Stay positive. You will get a lot of feedback and most of it will be negative. It takes many people a while to learn how to give useful feedback. Stay positive. Remember, this is a learning process for you and for the rest of your team.
Prepare the project, don’t prepare for the meeting. A peer review meeting is not a presentation. The way to get ready for it meeting is by improving your existing code and documentation. It isn’t by creating a complex presentation. Just focus on improving the features and the code itself.
Keep the group small. The first peer review meeting should be fewer than six people including you. The group can get larger later.
Watch out for groupthink. The loudest person will probably speak first. Don’t let them dominate the conversation. Solicit feedback from everyone in the group.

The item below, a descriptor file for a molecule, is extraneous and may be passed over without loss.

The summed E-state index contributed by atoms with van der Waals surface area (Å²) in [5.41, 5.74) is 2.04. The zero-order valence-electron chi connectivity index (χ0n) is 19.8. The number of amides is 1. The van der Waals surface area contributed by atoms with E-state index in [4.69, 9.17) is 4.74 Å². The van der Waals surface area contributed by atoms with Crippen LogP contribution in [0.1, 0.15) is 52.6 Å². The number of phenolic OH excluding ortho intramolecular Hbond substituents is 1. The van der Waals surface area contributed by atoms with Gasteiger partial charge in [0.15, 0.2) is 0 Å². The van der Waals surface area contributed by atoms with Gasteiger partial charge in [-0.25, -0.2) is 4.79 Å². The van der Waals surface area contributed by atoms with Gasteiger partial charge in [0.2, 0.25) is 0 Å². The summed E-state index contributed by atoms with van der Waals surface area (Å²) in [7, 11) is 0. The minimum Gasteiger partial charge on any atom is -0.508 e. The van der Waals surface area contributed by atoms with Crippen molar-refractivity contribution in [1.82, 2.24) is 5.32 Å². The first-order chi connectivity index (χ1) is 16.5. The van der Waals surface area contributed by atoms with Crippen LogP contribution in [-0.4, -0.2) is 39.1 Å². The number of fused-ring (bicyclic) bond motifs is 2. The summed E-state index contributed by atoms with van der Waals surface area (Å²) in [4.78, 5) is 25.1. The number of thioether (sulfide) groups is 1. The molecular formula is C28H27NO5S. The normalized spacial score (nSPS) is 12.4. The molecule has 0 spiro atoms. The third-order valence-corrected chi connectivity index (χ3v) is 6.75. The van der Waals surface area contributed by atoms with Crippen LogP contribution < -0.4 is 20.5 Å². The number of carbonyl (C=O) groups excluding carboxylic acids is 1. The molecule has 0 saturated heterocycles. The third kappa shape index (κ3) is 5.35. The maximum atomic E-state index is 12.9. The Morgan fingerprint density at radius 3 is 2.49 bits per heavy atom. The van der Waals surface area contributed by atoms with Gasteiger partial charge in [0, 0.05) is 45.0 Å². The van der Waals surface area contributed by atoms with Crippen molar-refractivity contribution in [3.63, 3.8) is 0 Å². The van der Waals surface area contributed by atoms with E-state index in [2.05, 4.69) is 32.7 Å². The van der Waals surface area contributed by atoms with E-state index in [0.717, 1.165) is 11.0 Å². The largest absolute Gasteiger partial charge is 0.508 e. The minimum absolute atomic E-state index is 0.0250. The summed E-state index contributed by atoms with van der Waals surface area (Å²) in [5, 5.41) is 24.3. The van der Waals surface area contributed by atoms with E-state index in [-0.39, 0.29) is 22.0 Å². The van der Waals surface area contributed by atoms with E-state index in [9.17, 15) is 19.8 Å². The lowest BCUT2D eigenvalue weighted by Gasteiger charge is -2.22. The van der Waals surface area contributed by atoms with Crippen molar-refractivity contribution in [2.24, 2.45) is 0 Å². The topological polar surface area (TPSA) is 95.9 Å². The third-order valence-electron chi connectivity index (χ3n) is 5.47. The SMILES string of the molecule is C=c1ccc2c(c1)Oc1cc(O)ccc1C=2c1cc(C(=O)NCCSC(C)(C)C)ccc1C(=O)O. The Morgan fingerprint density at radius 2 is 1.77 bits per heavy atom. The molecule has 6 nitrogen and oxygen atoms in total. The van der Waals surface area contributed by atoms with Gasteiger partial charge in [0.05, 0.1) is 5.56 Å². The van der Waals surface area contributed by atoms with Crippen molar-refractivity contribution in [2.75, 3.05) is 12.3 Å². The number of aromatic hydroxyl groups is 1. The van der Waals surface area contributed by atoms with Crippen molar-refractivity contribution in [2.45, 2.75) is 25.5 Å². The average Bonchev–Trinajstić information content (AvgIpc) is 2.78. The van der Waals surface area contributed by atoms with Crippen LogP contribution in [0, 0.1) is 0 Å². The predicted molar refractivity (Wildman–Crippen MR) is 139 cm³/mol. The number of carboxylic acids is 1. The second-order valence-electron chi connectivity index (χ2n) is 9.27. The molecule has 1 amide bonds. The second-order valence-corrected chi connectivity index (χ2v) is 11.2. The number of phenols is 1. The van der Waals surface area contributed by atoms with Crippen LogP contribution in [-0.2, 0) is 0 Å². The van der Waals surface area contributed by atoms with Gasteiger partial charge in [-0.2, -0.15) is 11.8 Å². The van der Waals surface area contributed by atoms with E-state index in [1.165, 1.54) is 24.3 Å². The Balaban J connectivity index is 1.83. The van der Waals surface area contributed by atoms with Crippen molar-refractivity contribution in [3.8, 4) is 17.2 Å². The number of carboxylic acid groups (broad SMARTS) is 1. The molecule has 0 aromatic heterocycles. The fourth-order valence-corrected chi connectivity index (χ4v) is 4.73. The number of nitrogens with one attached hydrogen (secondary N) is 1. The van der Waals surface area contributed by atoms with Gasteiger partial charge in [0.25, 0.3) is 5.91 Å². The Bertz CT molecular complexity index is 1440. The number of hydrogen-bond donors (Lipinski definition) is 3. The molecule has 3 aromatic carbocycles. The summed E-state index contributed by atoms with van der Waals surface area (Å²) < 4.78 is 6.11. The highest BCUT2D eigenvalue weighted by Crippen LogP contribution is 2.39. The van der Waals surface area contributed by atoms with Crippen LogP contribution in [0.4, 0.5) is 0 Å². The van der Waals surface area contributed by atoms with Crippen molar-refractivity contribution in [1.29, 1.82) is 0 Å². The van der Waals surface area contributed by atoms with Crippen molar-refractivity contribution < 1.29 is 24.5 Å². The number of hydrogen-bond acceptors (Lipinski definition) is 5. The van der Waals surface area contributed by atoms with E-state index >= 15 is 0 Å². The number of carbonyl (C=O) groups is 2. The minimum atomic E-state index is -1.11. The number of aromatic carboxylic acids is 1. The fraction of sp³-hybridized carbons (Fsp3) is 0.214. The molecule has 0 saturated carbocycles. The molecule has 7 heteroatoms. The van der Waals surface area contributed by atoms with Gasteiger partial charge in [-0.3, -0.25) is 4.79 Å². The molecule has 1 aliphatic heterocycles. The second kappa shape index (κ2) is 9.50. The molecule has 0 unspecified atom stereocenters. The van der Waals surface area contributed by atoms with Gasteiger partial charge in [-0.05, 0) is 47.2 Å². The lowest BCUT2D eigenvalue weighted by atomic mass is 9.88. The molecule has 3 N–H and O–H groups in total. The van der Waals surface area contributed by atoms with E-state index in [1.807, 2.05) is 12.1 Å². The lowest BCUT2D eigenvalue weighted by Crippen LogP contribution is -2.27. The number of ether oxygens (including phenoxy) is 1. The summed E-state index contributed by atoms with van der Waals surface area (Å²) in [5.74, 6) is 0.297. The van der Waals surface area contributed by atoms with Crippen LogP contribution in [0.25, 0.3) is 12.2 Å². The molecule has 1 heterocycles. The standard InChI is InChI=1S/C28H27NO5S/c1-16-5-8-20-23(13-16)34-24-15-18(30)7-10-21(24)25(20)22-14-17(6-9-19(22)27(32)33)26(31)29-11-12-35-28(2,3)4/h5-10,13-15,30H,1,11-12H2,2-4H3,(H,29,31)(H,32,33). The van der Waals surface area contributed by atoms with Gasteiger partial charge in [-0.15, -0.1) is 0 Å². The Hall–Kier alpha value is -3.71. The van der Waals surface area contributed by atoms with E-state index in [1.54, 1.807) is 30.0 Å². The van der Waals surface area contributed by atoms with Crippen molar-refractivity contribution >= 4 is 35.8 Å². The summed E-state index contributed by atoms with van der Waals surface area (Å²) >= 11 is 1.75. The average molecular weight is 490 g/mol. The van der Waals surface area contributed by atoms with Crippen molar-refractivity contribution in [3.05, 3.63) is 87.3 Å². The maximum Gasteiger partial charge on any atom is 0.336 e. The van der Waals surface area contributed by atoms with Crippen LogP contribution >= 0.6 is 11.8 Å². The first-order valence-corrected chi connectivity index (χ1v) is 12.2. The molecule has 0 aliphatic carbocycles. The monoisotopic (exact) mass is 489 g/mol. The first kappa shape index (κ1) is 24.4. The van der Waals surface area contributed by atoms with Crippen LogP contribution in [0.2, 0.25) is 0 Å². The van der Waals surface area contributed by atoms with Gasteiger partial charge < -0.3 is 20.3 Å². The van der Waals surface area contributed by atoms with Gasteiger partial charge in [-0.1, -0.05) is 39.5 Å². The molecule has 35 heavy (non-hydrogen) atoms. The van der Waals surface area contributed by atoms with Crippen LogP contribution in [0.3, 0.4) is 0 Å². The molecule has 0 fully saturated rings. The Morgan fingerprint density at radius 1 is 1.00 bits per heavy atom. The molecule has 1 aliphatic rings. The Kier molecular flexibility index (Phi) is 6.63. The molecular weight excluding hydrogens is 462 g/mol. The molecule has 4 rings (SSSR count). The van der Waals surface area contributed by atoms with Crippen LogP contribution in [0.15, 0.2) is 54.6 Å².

Don’t try to impress people with complexity. Choose something simple for your first peer review. Don’t try to impress people with something complicated; it will only make the peer review more difficult.
Start with an interface. It is much easier to review an interface rather than an implementation. Jim Blandy from the Subversion and Mozilla teams poses a simple questions, “Talking about interfaces is a proxy for talking about design. Is that something that [you] could imagine implementing?”
Once you have finished your first peer review meeting you must incorporate some of the feedback you got. Then call a second meeting. Get the process started and make it clear that this wasn’t a one-time event.